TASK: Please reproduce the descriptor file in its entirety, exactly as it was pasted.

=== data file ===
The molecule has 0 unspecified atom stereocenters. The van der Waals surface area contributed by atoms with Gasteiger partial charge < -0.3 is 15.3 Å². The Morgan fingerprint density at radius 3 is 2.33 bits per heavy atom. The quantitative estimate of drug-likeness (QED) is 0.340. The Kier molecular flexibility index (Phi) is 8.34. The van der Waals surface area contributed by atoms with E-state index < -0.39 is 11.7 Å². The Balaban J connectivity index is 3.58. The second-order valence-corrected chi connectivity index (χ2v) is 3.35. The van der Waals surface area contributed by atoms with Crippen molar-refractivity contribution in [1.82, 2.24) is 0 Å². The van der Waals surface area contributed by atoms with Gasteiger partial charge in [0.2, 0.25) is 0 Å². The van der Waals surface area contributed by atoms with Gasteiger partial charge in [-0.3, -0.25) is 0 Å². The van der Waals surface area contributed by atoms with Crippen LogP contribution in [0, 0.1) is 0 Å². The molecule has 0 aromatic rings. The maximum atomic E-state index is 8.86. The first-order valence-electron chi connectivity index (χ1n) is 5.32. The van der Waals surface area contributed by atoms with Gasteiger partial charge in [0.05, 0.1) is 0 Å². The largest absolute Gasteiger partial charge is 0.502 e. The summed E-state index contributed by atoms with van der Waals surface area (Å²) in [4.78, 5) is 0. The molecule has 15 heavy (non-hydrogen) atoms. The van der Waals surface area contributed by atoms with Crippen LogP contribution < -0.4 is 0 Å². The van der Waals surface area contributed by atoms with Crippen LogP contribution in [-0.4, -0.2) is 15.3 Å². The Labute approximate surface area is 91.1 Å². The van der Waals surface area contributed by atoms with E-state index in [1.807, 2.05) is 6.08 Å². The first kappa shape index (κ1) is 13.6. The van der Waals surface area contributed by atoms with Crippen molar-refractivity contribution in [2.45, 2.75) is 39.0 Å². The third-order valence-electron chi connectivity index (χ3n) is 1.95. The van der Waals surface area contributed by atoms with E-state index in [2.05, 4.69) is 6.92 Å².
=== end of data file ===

The molecule has 0 unspecified atom stereocenters. The van der Waals surface area contributed by atoms with Gasteiger partial charge < -0.3 is 15.3 Å². The Morgan fingerprint density at radius 3 is 2.33 bits per heavy atom. The quantitative estimate of drug-likeness (QED) is 0.340. The Kier molecular flexibility index (Phi) is 8.34. The van der Waals surface area contributed by atoms with E-state index < -0.39 is 11.7 Å². The Balaban J connectivity index is 3.58. The second-order valence-corrected chi connectivity index (χ2v) is 3.35. The van der Waals surface area contributed by atoms with Crippen molar-refractivity contribution in [1.82, 2.24) is 0 Å². The van der Waals surface area contributed by atoms with Gasteiger partial charge in [0.2, 0.25) is 0 Å². The van der Waals surface area contributed by atoms with Gasteiger partial charge in [-0.3, -0.25) is 0 Å². The van der Waals surface area contributed by atoms with Crippen LogP contribution in [0, 0.1) is 0 Å². The molecule has 0 aromatic rings. The maximum atomic E-state index is 8.86. The first-order valence-electron chi connectivity index (χ1n) is 5.32. The van der Waals surface area contributed by atoms with Gasteiger partial charge in [0.05, 0.1) is 0 Å². The largest absolute Gasteiger partial charge is 0.502 e. The summed E-state index contributed by atoms with van der Waals surface area (Å²) in [4.78, 5) is 0. The molecule has 15 heavy (non-hydrogen) atoms. The van der Waals surface area contributed by atoms with Crippen LogP contribution < -0.4 is 0 Å². The van der Waals surface area contributed by atoms with Crippen LogP contribution in [-0.4, -0.2) is 15.3 Å². The Labute approximate surface area is 91.1 Å². The van der Waals surface area contributed by atoms with E-state index in [1.807, 2.05) is 6.08 Å². The first kappa shape index (κ1) is 13.6. The van der Waals surface area contributed by atoms with Crippen molar-refractivity contribution in [2.45, 2.75) is 39.0 Å². The third-order valence-electron chi connectivity index (χ3n) is 1.95. The van der Waals surface area contributed by atoms with E-state index in [2.05, 4.69) is 6.92 Å².